With The Beatles
George Harrison’s first original song, ‘Don’t Bother Me’, was written on tour in August 1963.
‘Don’t Bother Me’ I wrote in a hotel in Bournemouth, where we were playing a summer season in 1963, as an exercise to see if I could write a song. I was sick in bed.
‘Don’t Bother Me’ was not highly regarded either by Harrison or the other Beatles.
I don’t think it’s a particularly good song; it mightn’t be a song at all. But at least it showed me that all I needed to do was keep on writing and maybe eventually I would write something good. I still feel now: I wish I could write something good. It’s relativity. It did, however, provide me with an occupation.
‘Don’t Bother Me’ was meant as a plea for privacy, and the tone of the lyrics is reflected in the downbeat music. The Beatles took two sessions to get it right, ending up with a Latin-flavoured recording with percussion by Ringo Starr and Paul McCartney.
A lot of the girls were mad on him, so we always wanted to give him at least one track. Then George started to catch on: ‘Why should you write my songs?’ And he started writing his own.
From when George first started, he would deliver one song per album. It was an option to include George in the songwriting team. John and I had really talked about it. I remember walking up past Woolton Church with John one morning and going over the question: ‘Without wanting to be too mean to George, should three of us write or would it be better to keep it simple?’ We decided we’d just keep to two of us.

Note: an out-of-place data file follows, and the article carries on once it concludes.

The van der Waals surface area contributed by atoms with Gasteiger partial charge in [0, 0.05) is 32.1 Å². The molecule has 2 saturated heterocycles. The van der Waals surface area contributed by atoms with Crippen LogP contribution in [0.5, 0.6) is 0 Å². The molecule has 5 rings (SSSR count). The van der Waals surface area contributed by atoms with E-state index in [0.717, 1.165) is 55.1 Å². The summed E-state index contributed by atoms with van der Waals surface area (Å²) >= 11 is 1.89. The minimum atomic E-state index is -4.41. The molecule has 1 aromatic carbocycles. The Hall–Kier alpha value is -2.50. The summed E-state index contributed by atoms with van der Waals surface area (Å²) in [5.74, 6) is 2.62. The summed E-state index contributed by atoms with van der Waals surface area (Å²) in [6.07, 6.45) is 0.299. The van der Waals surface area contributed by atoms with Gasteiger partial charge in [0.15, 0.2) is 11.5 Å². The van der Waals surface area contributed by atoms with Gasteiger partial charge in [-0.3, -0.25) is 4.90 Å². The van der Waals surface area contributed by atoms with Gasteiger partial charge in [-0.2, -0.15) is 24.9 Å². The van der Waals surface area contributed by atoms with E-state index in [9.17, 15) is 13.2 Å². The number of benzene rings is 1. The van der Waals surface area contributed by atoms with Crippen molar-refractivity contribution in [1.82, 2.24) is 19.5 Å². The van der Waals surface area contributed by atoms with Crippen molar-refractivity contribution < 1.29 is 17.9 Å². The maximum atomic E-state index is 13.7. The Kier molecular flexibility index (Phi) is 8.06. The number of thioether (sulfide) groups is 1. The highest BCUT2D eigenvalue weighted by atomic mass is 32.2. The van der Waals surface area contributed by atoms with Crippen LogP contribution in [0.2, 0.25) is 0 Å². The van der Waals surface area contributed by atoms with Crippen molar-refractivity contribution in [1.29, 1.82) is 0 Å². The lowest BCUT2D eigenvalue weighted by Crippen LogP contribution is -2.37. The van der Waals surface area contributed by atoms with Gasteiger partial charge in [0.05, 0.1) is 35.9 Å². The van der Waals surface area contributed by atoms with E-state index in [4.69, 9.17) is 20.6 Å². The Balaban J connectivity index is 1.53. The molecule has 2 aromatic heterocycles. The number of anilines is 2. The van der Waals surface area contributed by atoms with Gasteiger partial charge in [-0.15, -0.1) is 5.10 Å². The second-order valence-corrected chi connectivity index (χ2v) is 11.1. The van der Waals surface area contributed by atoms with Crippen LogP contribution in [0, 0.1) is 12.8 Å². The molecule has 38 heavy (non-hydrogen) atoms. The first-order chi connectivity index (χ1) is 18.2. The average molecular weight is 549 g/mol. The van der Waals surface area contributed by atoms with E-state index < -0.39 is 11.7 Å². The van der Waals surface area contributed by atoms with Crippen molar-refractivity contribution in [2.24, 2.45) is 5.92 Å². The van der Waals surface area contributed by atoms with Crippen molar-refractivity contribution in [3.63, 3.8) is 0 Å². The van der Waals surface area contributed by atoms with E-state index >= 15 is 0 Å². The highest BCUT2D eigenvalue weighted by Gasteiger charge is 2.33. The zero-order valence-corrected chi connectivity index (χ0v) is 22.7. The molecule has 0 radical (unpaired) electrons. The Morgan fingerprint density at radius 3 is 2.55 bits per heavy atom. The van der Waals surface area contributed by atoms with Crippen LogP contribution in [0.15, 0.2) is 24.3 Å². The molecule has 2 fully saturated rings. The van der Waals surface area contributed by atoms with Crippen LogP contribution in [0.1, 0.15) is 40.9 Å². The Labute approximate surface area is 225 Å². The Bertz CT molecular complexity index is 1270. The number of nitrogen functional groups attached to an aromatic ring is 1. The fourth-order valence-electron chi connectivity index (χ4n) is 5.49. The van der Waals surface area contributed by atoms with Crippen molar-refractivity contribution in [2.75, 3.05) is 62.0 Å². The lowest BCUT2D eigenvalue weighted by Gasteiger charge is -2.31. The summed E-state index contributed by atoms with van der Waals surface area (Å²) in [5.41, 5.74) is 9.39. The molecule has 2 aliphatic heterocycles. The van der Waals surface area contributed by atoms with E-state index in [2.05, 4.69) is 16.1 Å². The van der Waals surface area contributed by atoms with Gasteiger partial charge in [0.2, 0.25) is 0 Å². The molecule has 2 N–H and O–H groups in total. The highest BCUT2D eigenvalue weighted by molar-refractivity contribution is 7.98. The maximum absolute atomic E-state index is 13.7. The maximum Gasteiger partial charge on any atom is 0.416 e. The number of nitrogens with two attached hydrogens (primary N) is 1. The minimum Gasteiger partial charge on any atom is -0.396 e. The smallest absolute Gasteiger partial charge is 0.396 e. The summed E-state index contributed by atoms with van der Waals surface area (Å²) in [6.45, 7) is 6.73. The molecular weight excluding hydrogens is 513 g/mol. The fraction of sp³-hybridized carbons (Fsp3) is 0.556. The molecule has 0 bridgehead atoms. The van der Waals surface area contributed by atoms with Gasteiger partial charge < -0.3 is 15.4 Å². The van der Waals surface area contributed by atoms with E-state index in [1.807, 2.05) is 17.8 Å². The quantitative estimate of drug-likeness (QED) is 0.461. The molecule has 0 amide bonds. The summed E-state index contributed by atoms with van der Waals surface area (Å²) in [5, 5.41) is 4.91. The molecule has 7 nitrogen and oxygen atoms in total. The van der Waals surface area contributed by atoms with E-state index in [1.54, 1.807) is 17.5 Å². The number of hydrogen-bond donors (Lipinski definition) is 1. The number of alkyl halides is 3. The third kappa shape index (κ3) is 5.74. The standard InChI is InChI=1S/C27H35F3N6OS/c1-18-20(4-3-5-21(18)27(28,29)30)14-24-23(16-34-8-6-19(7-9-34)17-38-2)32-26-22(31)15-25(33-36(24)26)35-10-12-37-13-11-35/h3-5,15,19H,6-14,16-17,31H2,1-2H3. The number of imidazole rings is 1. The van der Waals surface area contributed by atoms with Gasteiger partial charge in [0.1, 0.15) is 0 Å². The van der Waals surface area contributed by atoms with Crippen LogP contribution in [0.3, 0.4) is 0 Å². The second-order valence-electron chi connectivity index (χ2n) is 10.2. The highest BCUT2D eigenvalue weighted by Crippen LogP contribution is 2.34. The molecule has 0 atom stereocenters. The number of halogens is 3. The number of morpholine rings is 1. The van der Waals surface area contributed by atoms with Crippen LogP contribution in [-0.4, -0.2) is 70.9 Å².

He wrote ‘Don’t Bother Me’. That was the first one and he improved from that and became very good, writing a classic like ‘Something’.
Originally attempted on 11 September 1963, The Beatles returned to ‘Don’t Bother Me’ the following day. After recording the rhythm track, Harrison double-tracked his lead vocals, and John Lennon, Paul McCartney, and Ringo Starr added percussion. Lennon played a tambourine, McCartney hit a woodblock, and Starr played an Arabian bongo.
‘Don’t Bother Me’ was later featured in a nightclub scene in the A Hard’s Day’s Night film.